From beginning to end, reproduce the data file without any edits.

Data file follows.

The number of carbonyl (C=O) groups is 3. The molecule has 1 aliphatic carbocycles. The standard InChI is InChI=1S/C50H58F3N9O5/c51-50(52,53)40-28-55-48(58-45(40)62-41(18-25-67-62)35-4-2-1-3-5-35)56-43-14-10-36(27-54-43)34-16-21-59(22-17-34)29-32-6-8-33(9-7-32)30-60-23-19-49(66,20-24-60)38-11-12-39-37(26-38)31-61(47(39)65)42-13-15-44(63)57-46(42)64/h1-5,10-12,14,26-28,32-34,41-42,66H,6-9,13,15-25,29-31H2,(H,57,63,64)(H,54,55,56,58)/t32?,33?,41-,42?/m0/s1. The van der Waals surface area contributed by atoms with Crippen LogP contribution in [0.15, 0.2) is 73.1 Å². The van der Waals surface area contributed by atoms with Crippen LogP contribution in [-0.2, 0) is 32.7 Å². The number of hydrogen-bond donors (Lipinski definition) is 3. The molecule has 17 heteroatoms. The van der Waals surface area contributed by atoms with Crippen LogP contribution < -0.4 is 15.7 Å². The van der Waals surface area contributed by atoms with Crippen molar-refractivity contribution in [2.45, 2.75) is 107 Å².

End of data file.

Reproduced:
The number of carbonyl (C=O) groups is 3. The molecule has 1 aliphatic carbocycles. The standard InChI is InChI=1S/C50H58F3N9O5/c51-50(52,53)40-28-55-48(58-45(40)62-41(18-25-67-62)35-4-2-1-3-5-35)56-43-14-10-36(27-54-43)34-16-21-59(22-17-34)29-32-6-8-33(9-7-32)30-60-23-19-49(66,20-24-60)38-11-12-39-37(26-38)31-61(47(39)65)42-13-15-44(63)57-46(42)64/h1-5,10-12,14,26-28,32-34,41-42,66H,6-9,13,15-25,29-31H2,(H,57,63,64)(H,54,55,56,58)/t32?,33?,41-,42?/m0/s1. The van der Waals surface area contributed by atoms with Crippen LogP contribution in [0.15, 0.2) is 73.1 Å². The van der Waals surface area contributed by atoms with Crippen LogP contribution in [-0.2, 0) is 32.7 Å². The number of hydrogen-bond donors (Lipinski definition) is 3. The molecule has 17 heteroatoms. The van der Waals surface area contributed by atoms with Crippen LogP contribution < -0.4 is 15.7 Å². The van der Waals surface area contributed by atoms with Crippen molar-refractivity contribution in [2.45, 2.75) is 107 Å².